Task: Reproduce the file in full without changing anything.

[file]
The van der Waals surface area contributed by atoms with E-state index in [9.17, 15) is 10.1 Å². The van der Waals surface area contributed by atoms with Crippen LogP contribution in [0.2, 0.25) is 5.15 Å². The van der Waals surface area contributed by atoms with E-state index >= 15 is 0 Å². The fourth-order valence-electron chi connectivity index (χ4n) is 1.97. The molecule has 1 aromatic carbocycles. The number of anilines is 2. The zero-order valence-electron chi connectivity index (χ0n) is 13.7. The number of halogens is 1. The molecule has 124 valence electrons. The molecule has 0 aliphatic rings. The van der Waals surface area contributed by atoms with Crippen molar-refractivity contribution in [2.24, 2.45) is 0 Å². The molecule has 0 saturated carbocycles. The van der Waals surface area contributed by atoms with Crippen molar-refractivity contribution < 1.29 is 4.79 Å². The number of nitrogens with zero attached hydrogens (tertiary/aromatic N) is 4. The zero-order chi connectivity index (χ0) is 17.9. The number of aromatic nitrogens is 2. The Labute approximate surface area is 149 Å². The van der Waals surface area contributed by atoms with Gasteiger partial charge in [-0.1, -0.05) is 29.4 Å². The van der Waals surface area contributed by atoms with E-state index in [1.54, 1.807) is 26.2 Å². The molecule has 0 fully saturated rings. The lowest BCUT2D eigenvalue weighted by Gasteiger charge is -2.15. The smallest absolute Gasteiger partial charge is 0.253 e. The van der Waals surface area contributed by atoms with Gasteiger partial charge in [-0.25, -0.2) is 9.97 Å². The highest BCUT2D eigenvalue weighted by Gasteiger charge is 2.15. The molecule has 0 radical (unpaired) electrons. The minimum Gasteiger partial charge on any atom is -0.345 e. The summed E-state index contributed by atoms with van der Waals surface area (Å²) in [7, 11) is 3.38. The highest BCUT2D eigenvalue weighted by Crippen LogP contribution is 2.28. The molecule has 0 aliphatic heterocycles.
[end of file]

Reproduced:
The van der Waals surface area contributed by atoms with E-state index in [9.17, 15) is 10.1 Å². The van der Waals surface area contributed by atoms with Crippen LogP contribution in [0.2, 0.25) is 5.15 Å². The van der Waals surface area contributed by atoms with E-state index >= 15 is 0 Å². The fourth-order valence-electron chi connectivity index (χ4n) is 1.97. The molecule has 1 aromatic carbocycles. The number of anilines is 2. The zero-order valence-electron chi connectivity index (χ0n) is 13.7. The number of halogens is 1. The molecule has 124 valence electrons. The molecule has 0 aliphatic rings. The van der Waals surface area contributed by atoms with Crippen molar-refractivity contribution in [2.24, 2.45) is 0 Å². The molecule has 0 saturated carbocycles. The van der Waals surface area contributed by atoms with Crippen molar-refractivity contribution < 1.29 is 4.79 Å². The number of nitrogens with zero attached hydrogens (tertiary/aromatic N) is 4. The zero-order chi connectivity index (χ0) is 17.9. The number of aromatic nitrogens is 2. The Labute approximate surface area is 149 Å². The van der Waals surface area contributed by atoms with Gasteiger partial charge in [-0.1, -0.05) is 29.4 Å². The van der Waals surface area contributed by atoms with E-state index in [1.54, 1.807) is 26.2 Å². The molecule has 0 fully saturated rings. The lowest BCUT2D eigenvalue weighted by Gasteiger charge is -2.15. The smallest absolute Gasteiger partial charge is 0.253 e. The van der Waals surface area contributed by atoms with Gasteiger partial charge in [-0.25, -0.2) is 9.97 Å². The highest BCUT2D eigenvalue weighted by Gasteiger charge is 2.15. The molecule has 0 radical (unpaired) electrons. The minimum Gasteiger partial charge on any atom is -0.345 e. The summed E-state index contributed by atoms with van der Waals surface area (Å²) in [7, 11) is 3.38. The highest BCUT2D eigenvalue weighted by Crippen LogP contribution is 2.28. The molecule has 0 aliphatic heterocycles.